One loss? Or is Joe Flacco flawed?
Inconsistent quarterback play an alarming sign for Ravens' Super Bowl hopes
Sunday Blitz: Steelers-Ravens Recap
BALTIMORE -- It was one loss.
One loss does not define a season and will not define this Ravens team, Harbaugh said.
He is right, but one win would have meant so much. Had the Cincinnati Bengals lost, it would have provided Baltimore with a second consecutive AFC North title and the first 10-2 record in team history, making it the earliest the Ravens would have clinched the division title. It would have extended the franchise's streak of division wins to 13 and home wins to 16. And it would have kept them within striking distance of Houston for the AFC's No. 1 overall seed for the postseason, which would be extraordinarily useful for a team that typically is lights out at home and shaky on the road.
The Ravens would have won with better play from quarterback Joe Flacco and an offense that is growing exceedingly predictable. They would have won if offensive coordinator Cam Cameron hadn't ignored Ray Rice after Rice ran for a 34-yard touchdown to give the Ravens a 20-13 lead with 4:50 left in the third quarter. Rice inexplicably touched the ball just once after that. They would have won if the offense produced more than five first downs in the second half and more than one in the fourth quarter.
Baltimore would have won -- should have won -- if Flacco had completed more than 47.1 percent of his passes and at least one of the four deep balls he threw to wide receiver Torrey Smith. Smith is exceptionally fast, but for some reason he is not asked to run sharp routes. He doesn't make hard cuts. Smith just runs vertically, and although he has tremendous speed, he doesn't create separation, and thus all four times Flacco went deep to Smith, the ball was either batted down or otherwise fell incomplete.
This Ravens team has all of the pieces. It has a solid quarterback, a talented running back, weapons on offense, a defense that is getting healthier and good coverage units on special teams. It is a mature team but not an old team. It is playoff tested. It is a team that should be able to make a run to the Super Bowl.
"Why not us," center Matt Birk said. "Someone's got to win it. Why not us?"
Exactly. But then the Ravens play a game like the one they played Sunday, and you wonder: Is the quarterback really good enough to slam the door on people, and can the offense be unpredictable enough to keep defenses honest? Can Baltimore get big plays from players who are wide open, the way Pittsburgh did repeatedly on Sunday? Can this team with this quarterback break through?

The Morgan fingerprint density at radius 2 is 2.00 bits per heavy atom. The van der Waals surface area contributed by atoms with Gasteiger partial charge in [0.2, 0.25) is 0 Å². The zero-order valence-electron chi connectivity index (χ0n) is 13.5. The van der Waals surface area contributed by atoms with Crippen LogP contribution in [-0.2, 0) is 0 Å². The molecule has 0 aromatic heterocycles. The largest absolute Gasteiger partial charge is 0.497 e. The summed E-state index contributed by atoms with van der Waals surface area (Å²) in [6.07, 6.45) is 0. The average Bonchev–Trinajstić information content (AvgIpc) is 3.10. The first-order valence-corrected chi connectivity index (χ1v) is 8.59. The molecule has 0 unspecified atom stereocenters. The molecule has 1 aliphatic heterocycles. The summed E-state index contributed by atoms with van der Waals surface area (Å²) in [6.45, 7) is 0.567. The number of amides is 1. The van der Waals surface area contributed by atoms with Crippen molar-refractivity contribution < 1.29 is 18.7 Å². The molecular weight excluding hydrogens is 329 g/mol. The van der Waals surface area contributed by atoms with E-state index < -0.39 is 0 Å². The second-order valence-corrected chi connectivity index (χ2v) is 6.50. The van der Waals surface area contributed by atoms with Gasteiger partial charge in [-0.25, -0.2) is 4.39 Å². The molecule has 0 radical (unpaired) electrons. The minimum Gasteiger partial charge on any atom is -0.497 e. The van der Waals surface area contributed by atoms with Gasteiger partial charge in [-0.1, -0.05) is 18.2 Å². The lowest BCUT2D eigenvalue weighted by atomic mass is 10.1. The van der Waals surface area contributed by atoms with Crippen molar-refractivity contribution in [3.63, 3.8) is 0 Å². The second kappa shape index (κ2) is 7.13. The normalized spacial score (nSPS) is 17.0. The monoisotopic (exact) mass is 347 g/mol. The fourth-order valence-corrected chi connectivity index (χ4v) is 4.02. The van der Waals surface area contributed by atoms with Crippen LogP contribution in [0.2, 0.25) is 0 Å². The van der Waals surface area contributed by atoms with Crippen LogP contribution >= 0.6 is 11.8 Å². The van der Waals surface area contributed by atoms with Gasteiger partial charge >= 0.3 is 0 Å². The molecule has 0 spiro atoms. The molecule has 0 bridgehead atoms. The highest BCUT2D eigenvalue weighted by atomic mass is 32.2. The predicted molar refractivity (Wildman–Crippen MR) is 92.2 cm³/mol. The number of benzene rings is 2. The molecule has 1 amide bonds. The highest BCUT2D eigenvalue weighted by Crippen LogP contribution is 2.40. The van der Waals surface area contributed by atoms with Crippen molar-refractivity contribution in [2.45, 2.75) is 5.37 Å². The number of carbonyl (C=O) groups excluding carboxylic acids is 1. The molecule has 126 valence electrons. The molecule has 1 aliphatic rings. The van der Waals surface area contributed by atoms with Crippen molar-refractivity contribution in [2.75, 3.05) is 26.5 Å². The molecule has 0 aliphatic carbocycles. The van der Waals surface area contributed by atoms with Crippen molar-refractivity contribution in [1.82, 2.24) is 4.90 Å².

Everybody wants to act like the world's coming down on us when we've lost one game. ... We're 9-3. We're not 3-9." -- Ravens quarterback Joe Flacco
Flacco can be ordinary, and in this day and age, ordinary doesn't win the Super Bowl. Extraordinary does.
After the game, Flacco said he felt like the Ravens "could have put up 30 or 40 points today," and he was right. They had their opportunities playing against a Steelers defense that got safety Troy Polamalu back but was missing linebacker LaMarr Woodley and was without cornerback Ike Taylor after the first series of the game.
Even so, the Ravens managed just 288 yards of offense. They converted just three of 11 third downs and had two turnovers. In the second quarter, Flacco threw an interception into triple coverage after escaping a potential sack. In the fourth quarter, he held onto the ball too long when his receivers were all covered, got sacked by James Harrison and lost the ball at the Baltimore 27-yard line. Four plays later, Charlie Batch found Heath Miller for a 7-yard touchdown to tie the game 20-20. The Steelers eventually won it on a 42-yard Shaun Suisham field goal with no time left on the clock.
"Everybody wants to act like the world's coming down on us when we've lost one game," Flacco said. "You have to realize you're a 9-3 football team. Obviously, we don't feel good about it right now, but we have to do all we can to come out and win next week. Like I said, we're 9-3. We're not 3-9. This isn't our ninth loss. It's our third. We don't think we should have lost it. [We] gave some things away, but that's the way it is. You lose football games sometimes, and you have to rebound and stand strong."
Now, the Ravens would be well advised to win at Washington on Sunday, because they finish the season with Denver and the New York Giants at home and Cincinnati on the road. They have a two-game lead in the AFC North and an opportunity still to get a first-round bye. But how far they go will be dictated by how well Flacco plays. In two games against the Steelers in the past three weeks, he hasn't played as well as Ravens coaches expected, even though Baltimore won at Pittsburgh on Nov. 18.
Nevertheless, Flacco is the leader of the team. How he goes, they go.
"He seems like one of those guys when I look back that just steadily keeps getting better," Birk said. "Joe is a big-time quarterback. He is. He is. I don't know why he's under the microscope. I guess all quarterbacks are, but this team, I don't know. He's a big-time quarterback, I think he's proven that. It really doesn't matter what everybody else thinks. We know how we feel about Joe as a player and as a man and as a person. He's a great guy. Great guy to play with. Great guy to block for, and we strongly, strongly believe in Joe's abilities."
Said wide receiver Anquan Boldin: "We'll be a force to be reckoned with in the playoffs."
The Ravens should be, but they also should have won at home against a Steelers team that was down to third-string quarterback Charlie Batch.
It was one game, sure, but had Joe Flacco been sharp, it was a game they would have won.
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